Growing the global conversation and supporting Canada’s mental health

The impact of each interaction on Bell Let’s Talk Day has been felt across the nation. Thank you to all those who continue to speak up about mental illness. Let’s keep the conversation going and work together to create a stigma-free Canada.

The 2018 Community Fund is providing grants in the range of $5,000 to $25,000 to projects that improve access to mental health care, supports and services for people in Canada. Click here for more information.

Small action. Big impact.

867,449,649

Total number of interactions

+$9

million

in Community Fund grants

534

Community Fund grants

$3.53 million in grants

Children & Youth

$788K in grants

Indigenous communities

$1.6 million in grants

Military family support

1,208,040

Individuals supported with access to mental health care

$93.4 million

donated

to mental health initiatives

1,399,890

crisis and distress

line callers

499,310

children & youth reached

through Bell Let’s Talk programs

334,390

individuals supported

through technology-based mental health programs

851,050

trained staff and volunteers

8,410

military families helped

through the Bell True Patriot Fund

87%

of Canadians reported that they are more aware of mental health issues

since Bell Let’s Talk began

* Infographics representative of 2011-2018

Kivalliq Inuit Association – Rankin Inlet, NU

The Association will use Bell funding to expand its Motivation program enabling experts known as Influencers to visit an additional 8 communities in Nunavut and 7 in the Kivalliq Region. With a special focus on suicide prevention, this program plans special events to celebrate life, bring awareness of mental illness and strengthen connections to indigenous traditions in remote communities that are often reachable only by air or sea.

Community fund Territories 2018

BYTE - Empowering Youth – Whitehorse, YT

This organization will use Bell’s support to ramp up its suicide awareness initiative by offering safeTALK certification training to youths aged 15-24 in up to 4 Northern communities. With this training, they will be better able to identify those in their community who may be at risk and asking for help and better able to connect someone with thoughts of suicide to community resources for further help.

Community fund Territories 2018

Embrace Life Council

Bell Let’s Talk and Northwestel donate $250,000 for a new mental health program to be delivered by Nunavut’s Embrace Life Council, a non-profit suicide prevention organization based in Iqaluit. The safeTALK program will provide a half-day of training to Nunavummiut over the age of 15 to become suicide-alert peer helpers and connect those in their community who need support with life-saving intervention resources.

Major gifts Territories 2017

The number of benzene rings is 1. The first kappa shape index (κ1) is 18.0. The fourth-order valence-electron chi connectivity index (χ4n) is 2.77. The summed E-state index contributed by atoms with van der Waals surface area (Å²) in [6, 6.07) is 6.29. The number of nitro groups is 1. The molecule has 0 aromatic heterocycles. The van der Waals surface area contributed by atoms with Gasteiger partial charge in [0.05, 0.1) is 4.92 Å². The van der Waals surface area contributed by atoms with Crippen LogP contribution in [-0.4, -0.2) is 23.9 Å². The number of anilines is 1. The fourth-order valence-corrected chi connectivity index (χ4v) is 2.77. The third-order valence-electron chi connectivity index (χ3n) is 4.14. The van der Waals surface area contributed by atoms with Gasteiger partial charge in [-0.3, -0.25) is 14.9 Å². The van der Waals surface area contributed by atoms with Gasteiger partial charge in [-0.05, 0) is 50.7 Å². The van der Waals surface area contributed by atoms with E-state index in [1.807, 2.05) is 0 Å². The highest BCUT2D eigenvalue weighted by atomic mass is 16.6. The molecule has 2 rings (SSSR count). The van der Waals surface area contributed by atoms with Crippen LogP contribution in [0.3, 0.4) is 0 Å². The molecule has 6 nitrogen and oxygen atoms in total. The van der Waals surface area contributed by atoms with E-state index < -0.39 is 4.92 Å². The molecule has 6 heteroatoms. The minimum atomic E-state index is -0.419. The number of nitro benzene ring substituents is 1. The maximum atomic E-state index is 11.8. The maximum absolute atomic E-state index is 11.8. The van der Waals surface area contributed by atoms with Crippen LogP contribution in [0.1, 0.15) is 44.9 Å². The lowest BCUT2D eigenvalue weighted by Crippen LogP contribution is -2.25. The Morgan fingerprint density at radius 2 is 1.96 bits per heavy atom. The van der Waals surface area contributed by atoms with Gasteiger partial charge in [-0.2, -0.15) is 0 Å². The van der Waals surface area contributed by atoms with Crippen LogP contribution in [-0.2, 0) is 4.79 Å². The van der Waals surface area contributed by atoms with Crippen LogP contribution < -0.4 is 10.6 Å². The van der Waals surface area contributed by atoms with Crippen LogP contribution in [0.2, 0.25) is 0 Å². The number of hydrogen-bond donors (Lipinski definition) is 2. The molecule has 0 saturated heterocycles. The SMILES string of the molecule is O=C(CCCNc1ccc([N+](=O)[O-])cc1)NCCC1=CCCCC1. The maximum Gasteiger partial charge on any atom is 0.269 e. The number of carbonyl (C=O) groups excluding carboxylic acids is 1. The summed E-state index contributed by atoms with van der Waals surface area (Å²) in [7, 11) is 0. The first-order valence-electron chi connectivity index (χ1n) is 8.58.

Northern Youth Leadership – Yellowknife, NT

This organization runs camps that bring together youth from across Northern Canada to develop the inner and outer resources needed to overcome challenges, realize their full potential and live healthy lives. By intervening at a young age, NYL programming builds resilience and confidence, and develops protective factors for mental wellness. Bell funding will enable NYL focus on helping girls process their experiences, heal through cultural and athletic pursuits and rebuild their lives through skills development.

Community fund Territories 2017

Arviat – Hamlet of Arviat, NU

Bell Let's Talk Community funding will support mental health first aid training for staff and volunteers, and the subsequent development of a peer support program (including materials, youth committee honoraria, meeting support, etc.) in connection with the community’s Youth Drop-In Centre for Inuit which opened last year in a newly-renovated, fully staffed building.

Community fund Territories 2017

Yukon Health and Social Services

A joint $500,000 project was announced with Bell Let’s Talk, Northwestel and Yukon Health and Social Services to support the launch of the FRIENDS cognitive behaviour group-based intervention program throughout the territory. The project will provide mental health prevention and treatment services through trained facilitators in rural Yukon and Whitehorse with a specific focus for First Nation adolescents and girls at social-emotional risk.

Major gifts Territories 2016

Northern Integrated Cultures with the Environment, Northwest Territories

A culturally relevant program of Northern Integrated Cultures with the Environment (Northern ICE), this Bell-supported initiative provides mental health intervention for at-risk indigenous youth, members of the Tulita Dene band, to prevent violence, suicide and addictions. It is an intensive month-long program that helps youth explore their own strengths and connect more positively to the land and the traditional Dene way of life.

Community fund Territories 2016

Mental Health Association of Yukon - Whitehorse, YU

Bell’s grant will enable the Association to augment a cognitive behavioural therapy-based program for people struggling with low mood, anxiety and depression issues, both in person and via video-conferencing, a first and much needed approach for delivering support to more remote areas. Over 8 sessions, a facilitator will provide participants with strategies to maximize their ability to deal with life's challenges, including material that is specifically tailored for teenagers and First Nations communities.

Community fund Territories 2015